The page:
Prompt: what if you had to throw away your whole identity
– every memory, friend and thing you have ever had?
Kris heard the phone ring and her heart dropped to a dead tremor in her chest. Was that the call? For six weeks, she had been working undercover. Her whole life had been a lie, a fabrication. Did they seriously expect her to go back under so soon?
Her eyes scanned the walls of her studio flat. Bookshelves, cupboards, drawers. Should would miss all of them and all the half-remembered treasures they contained, but it was only temporary.
She would be back, with a lifetime to forget them again. Her hand reached for the phone. Had she missed the call? It rang again. Tough luck, she thought.
“This is Kris.” she said, keeping her voice flat and toneless. If that did not get the message across, nothing would.
“Agent Maddox?” the voice on the other end asked. It was unfamiliar, the voice of a blue shirt, no tie bureaucrat in a back office. But there was panic in his tone, words stumbling over each other in a rush to get out.
“That’s right. What happened?”
“Agent, your cover’s blown.”
The words stewed in her mind, swimming around in sluggish circles. What did they mean? She knew the answer. They did not mean anything.
“What are you talking about?” she asked, hearing the bitter anger in her tone. What were they thinking, making her panic like that? “The operation is over. Which cover is blown?”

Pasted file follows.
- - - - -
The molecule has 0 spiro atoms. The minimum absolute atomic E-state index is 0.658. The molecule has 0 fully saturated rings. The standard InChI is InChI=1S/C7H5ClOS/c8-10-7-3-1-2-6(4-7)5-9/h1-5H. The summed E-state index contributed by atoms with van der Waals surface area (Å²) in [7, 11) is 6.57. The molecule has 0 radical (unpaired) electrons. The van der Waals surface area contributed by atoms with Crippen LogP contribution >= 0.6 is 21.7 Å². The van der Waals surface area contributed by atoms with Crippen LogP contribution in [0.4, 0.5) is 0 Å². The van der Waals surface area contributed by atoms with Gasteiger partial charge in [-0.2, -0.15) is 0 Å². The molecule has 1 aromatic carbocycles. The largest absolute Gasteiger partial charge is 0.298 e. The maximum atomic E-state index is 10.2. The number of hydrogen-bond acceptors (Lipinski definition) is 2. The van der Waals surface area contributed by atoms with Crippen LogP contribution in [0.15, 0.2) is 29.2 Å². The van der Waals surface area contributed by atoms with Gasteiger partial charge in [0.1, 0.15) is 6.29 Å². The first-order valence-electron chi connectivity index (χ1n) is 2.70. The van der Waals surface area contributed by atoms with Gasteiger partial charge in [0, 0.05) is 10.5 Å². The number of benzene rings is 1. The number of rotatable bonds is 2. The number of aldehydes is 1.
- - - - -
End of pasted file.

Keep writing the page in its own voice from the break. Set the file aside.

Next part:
“I’m really sorry. They said you had to be told straight away. There’s no one else here. They said it’s serious. You have to burn it now.”
“For fuck’s sake, which cover?”
She was almost shrieking, the words scratching her throat as she spat them out.
“The file says ‘Kris Maddox – identity compromised’. I’m sorry.”
There was a grating ripple of static and the line cut out.
Kris was sitting on the floor, her back resting against the kitchen counter. Since when? She did not remember sitting. How long had she been staring at the phone? There was no time for that.
Her legs were moving, taking her from one side of the room to the other. How had she stood up? It felt like there was no strength left in her body. Her arms reached out. Kris was picking things up, putting them in the trash can.
Where was the rubbish? There it was, strewn across the kitchen floor. She looked around and saw the balcony. The screen doors slid open and she stepped out into the cool night air.
A childhood photo dropped into the can, a spider’s web of cracked glass splintering through a pair of smiling faces. They were fond faces. A laughing child swung from their arms.
The match hissed to life, leaving a winding trickle of black smoke as it dropped. A red glow, a yellow flame springing to life, more smoke. Fire ate at the corners of the picture.
School yearbooks, favourite novels, a leather-bound notebook with her initials embossed on the spine. Who was K.M.? Jess did not know anyone with that name.
Someone was crying on the balcony, but there was no time to ask why. This was Kim Maddox’s home, not hers. It was time to leave.